Texas mountains and Emory Peak
Big Bend National Park does not have any 14ers, but it does have mountains that reach half that height in the Chisos Mountains. The tallest of the group is Emory Peak at 7,825. The hike to the top is a great adventure perfect for a day hike from Chisos Basin or an easy diversion if hiking the Outer Mountain Loop.
I was hiking the latter and stopped to check out the highest mountain in Big Bend. The highest mountain in Texas is Guadalupe Peak in Guadalupe Mountains National Park at 8,751 feet.
I had hiked 3.5 miles up the grueling Pinnacles Trail to the top of the Chisos Plateau weighed down with almost two gallons of water, so I was happy to take the backpack off. I only had a couple of miles to my camp, so I had plenty of time for the one mile one-way hike to Emory Peak.
The hike to Emory Peak
At the trail junction, there is a bear box, so you can leave your backpack in the metal box and then hike with just water and any snacks to the top of Emory Peak. The Emory Peak Trail dead ends at the top of the mountain. There is a campsite about a quarter of a mile up the trail.
The elevation is already pretty high at the trail junction, so the Emory Peak Trail is not too difficult, especially compared to the section of the Pinnacles Trail just completed. It gradually goes up, but it is not too hard without a backpack until you get to the very end.
The very last part of the trail goes virtually straight up for about hundred feet. At first sight you might be intimidated by the incline; however, it is easier than it looks. There were plenty of secure rocks to place your hands and feet on. If you have the stamina to hike the 4.5 miles from the Chisos Basin to this point, you most likely can handle the last climb to the top of Emory Peak unless you are petrified of heights.
Making friends at Emory Peak
I ran into Ryan and Scott from Houston at the base of the climb. They were debating on whether to finish the climb, any sane person would when confronted with the last part of the trail, but they soon joined me at the top. We talked about Big Bend, travel, and Texas history. I mentioned I had visited the Alamo, and one of the young men attended Sam Houston State, so an interesting discussion followed. He mentioned I should visit San Jacinto since I enjoyed the Alamo and enjoy history in general.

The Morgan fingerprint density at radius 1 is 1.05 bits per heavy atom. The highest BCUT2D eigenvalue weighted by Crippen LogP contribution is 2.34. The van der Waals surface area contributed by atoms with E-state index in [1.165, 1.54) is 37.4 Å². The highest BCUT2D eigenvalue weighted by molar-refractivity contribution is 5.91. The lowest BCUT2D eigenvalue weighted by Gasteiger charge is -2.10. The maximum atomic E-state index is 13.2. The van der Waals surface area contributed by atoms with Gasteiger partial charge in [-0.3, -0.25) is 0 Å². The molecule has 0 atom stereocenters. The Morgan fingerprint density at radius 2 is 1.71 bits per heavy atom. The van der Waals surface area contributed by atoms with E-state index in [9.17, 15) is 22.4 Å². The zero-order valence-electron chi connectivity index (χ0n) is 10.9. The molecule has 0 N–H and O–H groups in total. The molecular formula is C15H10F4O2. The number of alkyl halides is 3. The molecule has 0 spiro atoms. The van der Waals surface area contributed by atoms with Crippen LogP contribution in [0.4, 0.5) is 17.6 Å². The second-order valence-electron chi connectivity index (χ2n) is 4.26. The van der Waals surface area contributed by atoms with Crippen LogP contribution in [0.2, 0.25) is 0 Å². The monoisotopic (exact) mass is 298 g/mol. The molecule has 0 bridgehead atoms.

Whenever you are solo traveling and solo hiking in particular, it is great to have good conversation. It is also nice meeting people on the road in order to have pictures taken. I don’t mind the occasional selfie, but they get old after a while. I did take one selfie of the experience before they joined me, and then we did a self-timer picture of the three of us.
The view was spectacular. Big Bend, Mexico, and West Texas were laid out in front of our eyes. The colors were not so great as the area is in a severe drought, so brown was the dominant color. It felt great to feel the breeze up here as at 7,000 plus feet. I would long for this feeling later on my hike when I crossed the stifling desert in 100 degree heat.
We scrambled down the steep precipice back to the more level portion of the trail and headed back down toward my backpack. We split up there as I was heading toward my campsite in Juniper Canyon, and they were heading back down to the Chisos Basin as they were day hiking. It was also nice to have conversation now because I would not see many people the next couple of days when I hit the more remote part of the park in the Chihuahuan Desert.
Emory Peak tips
- It is 4.5 miles one-way, so about 9 miles round trip from the Chisos Basin. It is straight up going up and straight down going down. Make sure you start relatively early, so you can comfortably enjoy and arrive back down in daylight.
- Make sure to wear a hat and sunscreen as most of the climb up is in the sun. There is shade on top of the Chisos Plateau, but you lose that when you near the top of Emory Peak.
- When climbing the last section be careful where you put your hands. Texas is home to poisonous snakes, scorpions, and spiders. Don’t stick your hands where you cannot see.
- Proceed slowly and make sure every rock you grab on to and step on to is firm. Dealing with a broken bone over 4 miles away from help would not be fun.
- Probably not a good trip for the kids. Athletic high school aged kids in good shape could complete the hike and probably make the climb. I would not suggest bringing children under 16. Climb and hike at your own risk and bring your children at yours and their own risk.
- There is no water on top of the Chisos, so all water must be carried from the Chisos Basin. Plan on bringing close to a gallon per person for those day hiking.
- No need to bring oxygen 🙂
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